• Providing evidence or proof of your claims. This could include stats from your existing users, research from scientific bodies, or results from trials. 
  • Obtaining accreditation and other professional credentials. Certification is a powerful way to show you have met or exceeded industry standards. It can also demonstrate your high standing amongst other experts and leaders.
  • Developing yourself or your brand as thought leaders through publishing and presenting valuable content. This could be in industry publications, on social media, or at conferences. 

Often, cultivating authority will need to go beyond one sales representative. Everyone in your company, from senior leadership down to marketing, can contribute through social media posts, speaking opportunities, and research, to name just a few ideas. 

Bring out the fear of missing out

Human behavior is often centered around loss aversion, also known as the fear of missing out, so playing on this fear can be a key sales tactic. You can exploit this by:

  • Creating a sense of urgency with limited-time offers. For example, a certain price only available for three weeks, or a product becoming discontinued in time.
  • Emphasizing what customers will miss out on if they don’t use your product. This could be tangible (monetary benefit, weight loss, improvement in energy levels) or something more indirect (pleasurable experiences).
  • Using case studies to drive home what they won’t get if they don’t buy soon. For example, demonstrating the benefit that a product can have in a short space of time (e.g. a month) can prompt the prospect to buy quickly. 

This is one of the sales psychology tactics that needs to be used most sensitively. For example, if limited-time-offers aren’t really limited-time, prospects may feel misled. Case studies also need to be genuine and authentic — this will create emotional resonance and generate more trust in your company.

Use storytelling to make an impact

Storytelling is a crucial component of any successful sales pitch. By taking your sales leads on a journey, you can effectively bring them towards a purchasing decision while building positive rapport.

Think about the story archetypes you already know. Identify a main character (this could be a constructed person, or perhaps your prospect themselves) and a problem they are facing. Describe how the protagonist overcomes their challenges by using your product or service. 

You can also bring other sales psychology techniques into your story. For example, you can introduce case studies and testimonials to demonstrate how others have been on the same journey. You can also create a sense of urgency and fear of missing out by illustrating how others are benefiting from your product.

Storytelling can also support your efforts to create “liking.” When we hear a relatable story, it can increase feelings of rapport. This is especially important when making a cold sales pitch, where you can’t draw on existing bonds. For example, you might tell a story about how you have faced similar problems to your prospect, and how you overcame them.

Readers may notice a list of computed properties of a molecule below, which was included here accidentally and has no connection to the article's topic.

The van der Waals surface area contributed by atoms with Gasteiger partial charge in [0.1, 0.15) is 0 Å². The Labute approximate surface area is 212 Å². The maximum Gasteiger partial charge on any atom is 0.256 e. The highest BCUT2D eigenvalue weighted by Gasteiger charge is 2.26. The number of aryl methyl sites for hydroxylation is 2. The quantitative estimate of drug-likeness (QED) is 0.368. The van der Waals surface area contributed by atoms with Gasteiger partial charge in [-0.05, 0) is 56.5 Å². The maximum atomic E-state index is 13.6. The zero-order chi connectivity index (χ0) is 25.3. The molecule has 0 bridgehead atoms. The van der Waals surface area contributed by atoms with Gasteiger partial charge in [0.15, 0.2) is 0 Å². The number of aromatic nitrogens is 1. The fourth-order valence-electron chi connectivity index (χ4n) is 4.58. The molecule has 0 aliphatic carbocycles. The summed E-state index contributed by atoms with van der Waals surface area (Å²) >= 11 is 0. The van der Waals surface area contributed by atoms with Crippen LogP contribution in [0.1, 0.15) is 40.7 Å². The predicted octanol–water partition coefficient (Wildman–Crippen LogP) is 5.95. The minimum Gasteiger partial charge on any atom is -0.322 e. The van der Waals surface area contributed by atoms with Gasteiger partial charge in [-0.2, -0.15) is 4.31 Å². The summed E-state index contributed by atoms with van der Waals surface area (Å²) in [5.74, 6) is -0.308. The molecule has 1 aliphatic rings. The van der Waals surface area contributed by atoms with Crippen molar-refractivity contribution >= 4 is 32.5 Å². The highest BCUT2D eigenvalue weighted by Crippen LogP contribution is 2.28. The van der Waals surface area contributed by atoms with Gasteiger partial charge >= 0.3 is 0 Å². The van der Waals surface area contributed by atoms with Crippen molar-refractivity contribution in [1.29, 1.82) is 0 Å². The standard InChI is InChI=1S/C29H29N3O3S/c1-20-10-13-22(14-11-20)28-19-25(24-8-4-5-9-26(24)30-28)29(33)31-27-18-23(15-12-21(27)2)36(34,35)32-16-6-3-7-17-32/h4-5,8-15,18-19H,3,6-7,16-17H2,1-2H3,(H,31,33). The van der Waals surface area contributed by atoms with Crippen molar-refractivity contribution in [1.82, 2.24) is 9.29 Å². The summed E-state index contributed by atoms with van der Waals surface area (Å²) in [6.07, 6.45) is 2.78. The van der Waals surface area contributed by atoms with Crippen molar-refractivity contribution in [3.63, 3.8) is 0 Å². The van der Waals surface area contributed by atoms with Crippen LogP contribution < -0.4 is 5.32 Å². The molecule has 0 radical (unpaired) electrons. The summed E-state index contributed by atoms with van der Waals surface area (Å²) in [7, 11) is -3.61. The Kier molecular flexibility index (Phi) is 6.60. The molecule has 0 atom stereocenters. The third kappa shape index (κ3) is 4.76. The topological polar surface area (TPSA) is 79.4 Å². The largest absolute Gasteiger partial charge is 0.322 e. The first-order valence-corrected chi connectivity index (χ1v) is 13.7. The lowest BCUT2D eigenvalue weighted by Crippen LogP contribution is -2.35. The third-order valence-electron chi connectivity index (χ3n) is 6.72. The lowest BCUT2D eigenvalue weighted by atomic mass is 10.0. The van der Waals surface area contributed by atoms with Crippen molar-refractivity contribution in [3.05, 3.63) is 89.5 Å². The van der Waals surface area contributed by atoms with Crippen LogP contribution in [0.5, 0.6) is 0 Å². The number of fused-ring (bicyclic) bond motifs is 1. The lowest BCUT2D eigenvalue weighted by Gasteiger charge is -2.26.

An AI writing tool can help you to craft compelling stories to include in your pitches and calls. For example, when you enter the bare bones of your story into Wordtune, you can then expand the script with just a few clicks, even adding interesting examples, arguments, and rhetorical devices to make it more interesting. You can also use this material on your website or social media.

Give fewer options

When it comes to buying decisions, having too many options can be overwhelming and could lead to customers losing interest. Cognitive overload (when it’s too difficult to think) and paradox of choice (too much choice leading to decision paralysis) can be really detrimental to your sales process. 

Giving fewer options to choose between makes it less taxing for your lead to decide. It can also make the options seem higher-value (see the scarcity principle). Additionally, your messaging can be more streamlined when you only need to focus on a few main ideas. For example, just presenting the top three features of your product instead of 20. With just a few options to highlight, each one will get the attention it deserves and can leave more of a lasting impression.


Understanding human behavior, biases, and desires can unlock a range of powerful motivators to add to your sales materials and pitches. Simple sales psychology tips like increasing a feeling of scarcity, adding social proof, and developing your authority, can really boost your success through more effective sales pitches.

Your next steps as a sales team could be to review the key principles of sales psychology, and think about how they could apply to your sales cycle. Rather than adding in every technique at once, trial one at a time to help your sales reps refine their practice. 

In time, you’ll be able to employ a range of sales psychology techniques to reach the next level of sales success.